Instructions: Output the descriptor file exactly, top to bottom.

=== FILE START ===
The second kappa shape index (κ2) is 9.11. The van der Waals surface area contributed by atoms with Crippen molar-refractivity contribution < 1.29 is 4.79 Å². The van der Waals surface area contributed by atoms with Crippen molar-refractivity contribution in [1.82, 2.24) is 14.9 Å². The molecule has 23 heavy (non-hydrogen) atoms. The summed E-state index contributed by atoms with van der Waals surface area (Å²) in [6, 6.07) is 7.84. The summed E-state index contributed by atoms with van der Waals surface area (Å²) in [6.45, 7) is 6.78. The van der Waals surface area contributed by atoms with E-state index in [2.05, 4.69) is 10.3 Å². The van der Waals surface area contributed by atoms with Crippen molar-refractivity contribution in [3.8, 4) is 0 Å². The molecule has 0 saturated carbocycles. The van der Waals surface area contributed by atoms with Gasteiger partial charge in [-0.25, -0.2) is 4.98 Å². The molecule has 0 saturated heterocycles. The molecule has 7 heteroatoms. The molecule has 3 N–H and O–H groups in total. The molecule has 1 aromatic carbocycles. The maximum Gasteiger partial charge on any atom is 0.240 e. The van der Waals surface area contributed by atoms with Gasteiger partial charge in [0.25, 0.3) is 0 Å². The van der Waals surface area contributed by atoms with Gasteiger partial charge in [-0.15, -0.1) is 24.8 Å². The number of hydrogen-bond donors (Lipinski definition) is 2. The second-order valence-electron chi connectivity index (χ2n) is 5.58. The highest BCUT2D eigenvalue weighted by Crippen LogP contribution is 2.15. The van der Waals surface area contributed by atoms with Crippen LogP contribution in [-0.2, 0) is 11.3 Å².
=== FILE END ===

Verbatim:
The second kappa shape index (κ2) is 9.11. The van der Waals surface area contributed by atoms with Crippen molar-refractivity contribution < 1.29 is 4.79 Å². The van der Waals surface area contributed by atoms with Crippen molar-refractivity contribution in [1.82, 2.24) is 14.9 Å². The molecule has 23 heavy (non-hydrogen) atoms. The summed E-state index contributed by atoms with van der Waals surface area (Å²) in [6, 6.07) is 7.84. The summed E-state index contributed by atoms with van der Waals surface area (Å²) in [6.45, 7) is 6.78. The van der Waals surface area contributed by atoms with E-state index in [2.05, 4.69) is 10.3 Å². The van der Waals surface area contributed by atoms with Crippen molar-refractivity contribution in [3.8, 4) is 0 Å². The molecule has 0 saturated carbocycles. The van der Waals surface area contributed by atoms with Gasteiger partial charge in [-0.25, -0.2) is 4.98 Å². The molecule has 0 saturated heterocycles. The molecule has 7 heteroatoms. The molecule has 3 N–H and O–H groups in total. The molecule has 1 aromatic carbocycles. The maximum Gasteiger partial charge on any atom is 0.240 e. The van der Waals surface area contributed by atoms with Gasteiger partial charge in [0.25, 0.3) is 0 Å². The van der Waals surface area contributed by atoms with Gasteiger partial charge in [-0.15, -0.1) is 24.8 Å². The number of hydrogen-bond donors (Lipinski definition) is 2. The second-order valence-electron chi connectivity index (χ2n) is 5.58. The highest BCUT2D eigenvalue weighted by Crippen LogP contribution is 2.15. The van der Waals surface area contributed by atoms with Crippen LogP contribution in [-0.2, 0) is 11.3 Å².